Super Mega Preview Roundup! With News!

So, I'm sure that you have all noticed that my content creation has quickly tapered off over the last couple of months. While a lot of this initially had to do with me simply spreading myself out too thin, writing for 5 additional websites in addition to my own, the rest has had to do with a number of factors.
The first of which is that I took on a second job, in addition to my full time job. On top of that, summer came, and I was spending most of my time not spent working or sleeping, with my family enjoying the outdoors and lovely weather. Of course, this meant that I was finding myself with less and less time to actually play all of these amazing games. Then, when work started slowing down and many camping trips were had, I finally had time to dive back into the games that I was responsible for covering on my own publication...and tragedy struck. Not just one, but both of our family cats got into something toxic in the neighborhood. This does not seem to have been anything intentional, just a very unfortunate instance that is a hazard of having outdoor cats. We had to put both of them down due to complications related to this poisoning, and have had a very sorrowful week.
After this mourning process, I am finally finding the time to sit down and write out my thoughts on some of these games. In addition to the following games, which I have played a little bit of, I also have two reviews written up (one of which is already published Candle: The Power of the Flame), and will have two more additional reviews written up and published over the next week. Come back tomorrow for my coverage of TETRA's Escape. Later on in the week I'll be covering reviews for Flipping Death and Ys 8: Lacrimosa of Dana.  In addition, there will be one more preview article, and maybe a special feature on a mobile game.

Ghost 1.0

Ghost 1.0 is another metroidvania. At least, it seems to be. While I've had the game for a long while, it's been very hard to progress because I just can't seem to make it past the secondish save point. The game has beautifully animated cutscenes, looks great, an controls well...but the sterile environments make it difficult for me to keep track of where I am going, and I die too easily after I restart from my save room. I just can't seem to make it to the next save point and grind it out to the next area. I'll sit down soon and power my way through the section that i must have replayed a dozen times over the last two months without making any headway...or maybe I'll just start over.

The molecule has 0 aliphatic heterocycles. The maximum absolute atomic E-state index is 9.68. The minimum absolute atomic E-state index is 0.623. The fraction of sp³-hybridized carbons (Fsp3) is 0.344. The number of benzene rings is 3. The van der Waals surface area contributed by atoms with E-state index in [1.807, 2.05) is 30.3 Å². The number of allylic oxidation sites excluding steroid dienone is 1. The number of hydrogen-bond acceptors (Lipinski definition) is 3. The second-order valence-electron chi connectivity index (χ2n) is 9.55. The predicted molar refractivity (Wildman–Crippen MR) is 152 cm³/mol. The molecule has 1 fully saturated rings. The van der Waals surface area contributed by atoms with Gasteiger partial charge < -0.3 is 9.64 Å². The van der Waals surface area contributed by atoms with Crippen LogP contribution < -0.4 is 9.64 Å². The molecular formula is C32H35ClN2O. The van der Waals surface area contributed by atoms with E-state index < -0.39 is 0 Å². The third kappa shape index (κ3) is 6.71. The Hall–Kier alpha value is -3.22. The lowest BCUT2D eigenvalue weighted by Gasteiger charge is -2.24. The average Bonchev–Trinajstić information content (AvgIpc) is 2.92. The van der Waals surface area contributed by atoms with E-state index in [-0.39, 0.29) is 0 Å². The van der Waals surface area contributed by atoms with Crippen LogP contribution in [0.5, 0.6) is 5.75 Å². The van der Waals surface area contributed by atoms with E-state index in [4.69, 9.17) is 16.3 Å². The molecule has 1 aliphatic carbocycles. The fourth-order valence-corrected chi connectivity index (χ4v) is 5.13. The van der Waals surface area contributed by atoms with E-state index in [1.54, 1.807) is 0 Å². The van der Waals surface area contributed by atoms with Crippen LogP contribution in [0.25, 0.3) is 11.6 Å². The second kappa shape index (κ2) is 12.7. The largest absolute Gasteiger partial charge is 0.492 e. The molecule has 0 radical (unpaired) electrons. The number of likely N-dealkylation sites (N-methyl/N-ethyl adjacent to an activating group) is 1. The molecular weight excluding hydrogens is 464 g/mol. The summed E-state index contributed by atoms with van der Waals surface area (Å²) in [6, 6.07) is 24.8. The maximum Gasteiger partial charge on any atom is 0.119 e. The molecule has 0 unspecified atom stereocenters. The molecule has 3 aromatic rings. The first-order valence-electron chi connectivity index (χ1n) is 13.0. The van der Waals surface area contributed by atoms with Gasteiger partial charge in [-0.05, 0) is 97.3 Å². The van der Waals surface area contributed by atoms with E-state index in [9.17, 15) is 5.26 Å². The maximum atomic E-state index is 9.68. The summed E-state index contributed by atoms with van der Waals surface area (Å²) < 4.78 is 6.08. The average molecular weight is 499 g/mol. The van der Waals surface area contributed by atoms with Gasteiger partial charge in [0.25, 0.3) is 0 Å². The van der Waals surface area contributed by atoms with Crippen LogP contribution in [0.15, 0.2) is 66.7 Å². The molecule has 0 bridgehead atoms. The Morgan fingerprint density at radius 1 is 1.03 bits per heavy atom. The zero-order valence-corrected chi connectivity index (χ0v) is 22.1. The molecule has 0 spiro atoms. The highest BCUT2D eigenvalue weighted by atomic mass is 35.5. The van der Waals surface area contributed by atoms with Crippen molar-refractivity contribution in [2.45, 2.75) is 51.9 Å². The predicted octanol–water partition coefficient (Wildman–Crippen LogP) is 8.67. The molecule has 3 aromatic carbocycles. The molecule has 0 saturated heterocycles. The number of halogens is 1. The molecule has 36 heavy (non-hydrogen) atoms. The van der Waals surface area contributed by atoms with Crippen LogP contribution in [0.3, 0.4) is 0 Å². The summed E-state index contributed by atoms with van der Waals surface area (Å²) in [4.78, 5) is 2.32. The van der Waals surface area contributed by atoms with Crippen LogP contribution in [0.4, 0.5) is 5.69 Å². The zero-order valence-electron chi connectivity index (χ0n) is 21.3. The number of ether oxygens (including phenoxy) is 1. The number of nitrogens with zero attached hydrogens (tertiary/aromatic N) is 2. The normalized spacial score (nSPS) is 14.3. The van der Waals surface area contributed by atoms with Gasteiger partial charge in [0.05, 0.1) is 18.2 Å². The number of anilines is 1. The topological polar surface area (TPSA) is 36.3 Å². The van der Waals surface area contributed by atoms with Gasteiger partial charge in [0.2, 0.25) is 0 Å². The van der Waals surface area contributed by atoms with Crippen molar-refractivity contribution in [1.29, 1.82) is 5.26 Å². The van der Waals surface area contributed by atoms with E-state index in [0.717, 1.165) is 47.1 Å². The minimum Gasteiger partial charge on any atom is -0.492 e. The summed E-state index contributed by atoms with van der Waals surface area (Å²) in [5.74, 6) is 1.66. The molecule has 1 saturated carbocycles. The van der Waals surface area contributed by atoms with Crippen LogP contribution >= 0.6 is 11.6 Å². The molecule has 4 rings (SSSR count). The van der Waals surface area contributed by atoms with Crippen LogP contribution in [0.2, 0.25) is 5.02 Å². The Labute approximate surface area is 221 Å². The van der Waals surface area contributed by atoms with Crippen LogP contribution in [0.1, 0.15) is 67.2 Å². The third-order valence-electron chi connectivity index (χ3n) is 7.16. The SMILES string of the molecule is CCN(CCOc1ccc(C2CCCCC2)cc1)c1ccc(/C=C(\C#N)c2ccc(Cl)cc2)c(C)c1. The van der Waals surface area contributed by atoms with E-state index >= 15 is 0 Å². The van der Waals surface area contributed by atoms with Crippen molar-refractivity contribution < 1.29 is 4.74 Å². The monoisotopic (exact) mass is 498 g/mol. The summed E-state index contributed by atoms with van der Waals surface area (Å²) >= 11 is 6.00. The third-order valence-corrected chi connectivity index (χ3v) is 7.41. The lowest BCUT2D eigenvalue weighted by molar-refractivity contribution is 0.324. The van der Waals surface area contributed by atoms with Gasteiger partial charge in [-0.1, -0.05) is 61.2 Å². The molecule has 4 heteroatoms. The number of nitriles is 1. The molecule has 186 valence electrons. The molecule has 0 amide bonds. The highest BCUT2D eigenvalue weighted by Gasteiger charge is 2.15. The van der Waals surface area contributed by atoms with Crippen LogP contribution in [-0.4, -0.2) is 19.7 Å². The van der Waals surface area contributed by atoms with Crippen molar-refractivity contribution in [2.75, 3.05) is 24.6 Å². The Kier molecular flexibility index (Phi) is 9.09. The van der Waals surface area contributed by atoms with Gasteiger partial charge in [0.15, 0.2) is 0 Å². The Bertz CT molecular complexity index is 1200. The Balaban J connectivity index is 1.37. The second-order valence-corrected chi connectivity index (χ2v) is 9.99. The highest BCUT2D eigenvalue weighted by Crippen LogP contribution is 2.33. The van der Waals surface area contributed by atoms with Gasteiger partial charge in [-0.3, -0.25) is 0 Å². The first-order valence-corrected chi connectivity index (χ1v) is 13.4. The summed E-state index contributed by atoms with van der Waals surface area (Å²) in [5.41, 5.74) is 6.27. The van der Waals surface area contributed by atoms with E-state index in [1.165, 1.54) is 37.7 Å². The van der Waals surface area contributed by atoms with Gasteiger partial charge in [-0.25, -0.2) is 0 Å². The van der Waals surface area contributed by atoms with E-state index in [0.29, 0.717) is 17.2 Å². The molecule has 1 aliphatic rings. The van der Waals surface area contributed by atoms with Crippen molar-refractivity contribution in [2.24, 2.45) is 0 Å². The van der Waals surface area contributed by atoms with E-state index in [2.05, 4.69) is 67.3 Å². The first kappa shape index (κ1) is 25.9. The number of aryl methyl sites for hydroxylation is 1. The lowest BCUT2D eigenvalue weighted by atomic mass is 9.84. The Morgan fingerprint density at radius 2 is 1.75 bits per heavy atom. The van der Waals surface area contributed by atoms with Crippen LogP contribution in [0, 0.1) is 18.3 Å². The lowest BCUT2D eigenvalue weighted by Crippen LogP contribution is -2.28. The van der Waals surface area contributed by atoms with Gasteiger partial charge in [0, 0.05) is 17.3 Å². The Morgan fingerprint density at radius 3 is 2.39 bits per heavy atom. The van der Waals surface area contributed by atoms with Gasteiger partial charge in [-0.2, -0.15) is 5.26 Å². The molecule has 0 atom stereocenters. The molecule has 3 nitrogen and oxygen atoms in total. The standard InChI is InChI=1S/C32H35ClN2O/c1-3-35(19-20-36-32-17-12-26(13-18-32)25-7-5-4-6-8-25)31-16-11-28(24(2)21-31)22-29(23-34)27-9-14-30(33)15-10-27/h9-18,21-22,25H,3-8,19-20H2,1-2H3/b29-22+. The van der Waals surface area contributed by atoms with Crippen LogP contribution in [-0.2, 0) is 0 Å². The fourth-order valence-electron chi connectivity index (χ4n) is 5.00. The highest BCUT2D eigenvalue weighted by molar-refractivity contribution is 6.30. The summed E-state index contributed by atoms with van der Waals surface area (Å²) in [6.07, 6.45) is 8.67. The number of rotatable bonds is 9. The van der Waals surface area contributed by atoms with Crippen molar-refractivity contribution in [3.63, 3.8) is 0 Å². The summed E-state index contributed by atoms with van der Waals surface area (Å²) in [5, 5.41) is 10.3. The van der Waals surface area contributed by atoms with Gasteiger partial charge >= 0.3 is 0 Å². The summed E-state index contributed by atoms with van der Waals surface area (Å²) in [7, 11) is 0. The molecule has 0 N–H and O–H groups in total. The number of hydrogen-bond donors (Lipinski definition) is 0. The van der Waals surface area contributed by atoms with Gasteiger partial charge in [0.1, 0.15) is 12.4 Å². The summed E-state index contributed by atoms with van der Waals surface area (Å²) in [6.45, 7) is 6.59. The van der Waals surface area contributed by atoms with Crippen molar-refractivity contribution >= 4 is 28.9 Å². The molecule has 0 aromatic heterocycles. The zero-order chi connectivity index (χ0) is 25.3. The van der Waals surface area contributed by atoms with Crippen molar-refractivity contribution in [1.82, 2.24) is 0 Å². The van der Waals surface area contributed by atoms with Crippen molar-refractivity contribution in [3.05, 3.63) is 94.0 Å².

The most defining characteristic so far has been the game's humorous interactions between the protagonist and her benefactors, and her gun that requires recharge times after so many shots. I'm more accustomed to running and gunning my way through metroidvania games for the most part, so to have one that requires so much "run out from cover, shoot a few times, then run back to cover" is a bit underwhelming and really mucks with the sense of fun pacing.


Guts and Glory

Guts and Glory is a unique racing(?) obstacle course game. You control one of a few different contestants in a deadly run through obstacle courses set up in suburbia. You flail your character around the landscape peppered with swinging blades, ramps, and errant pedestrians. The rag physics cause everyone and everything to flop around wildly, and most attempts to run the obstacle course result in hilariously gruesome death scenes where limbs and bodies part ways and gush buckets of not corn syrup all over the landscape. I was introduced to this game by watching let's play footage from the Game Grumps, and I kind of wish that I had left it at that.
Getting used to the controls is so much of a challenge, that it doesn't even seem worth going through the motions just to progress slightly further in the obstacle course before you die a painfully horrible, degrading, but comically cartoonish style death.


Hello Neighbor

I honestly don't understand why this game has received so much praise. I don't know if the Switch version is inherently broken, or if every version has controlled this poorly, but the game is nearly unplayable. You start off by witnessing your neighbor probably horribly murdering someone, and then must apparently infiltrate his house and collect evidence (I guess) to incriminate him, while not getting caught and presumably murdered yourself. The problem is that you're supposed to be a young child, and so the game is played from that perspective. Unfortunately, it seems as though you are a very, very short child. The doorknob seems to be feet above you instead of mere inches, or eye level.
The first person perspective, especially so low, makes it difficult to judge where and how you are going somewhere, and it isn't really obvious or explained how you interact with anything. There are prompts to show you what you are supposed to get, but no real explanation for how you do it. I suppose part of the game's puzzle is working out the controls and such...but that makes for an uninteresting introduction that just makes me not care.

These are games that I will be dedicating more time to in the coming weeks, in addition to other games that I have previously mentioned in other preview articles. After the coming weeks, I will be taking an official hiatus from the blog for some self care time. I've dedicated all of my available video game time to bringing my opinion and analysis of over 150 games since last November, and I need some time to just kick back and relax while playing a game.
While I will still provide coverage for any games sent to me by existing contacts within the industry or requested by myself months ago, I won't be taking on anything new while I get myself officially caught up and rested. Thanks everyone for your continued support and understanding.

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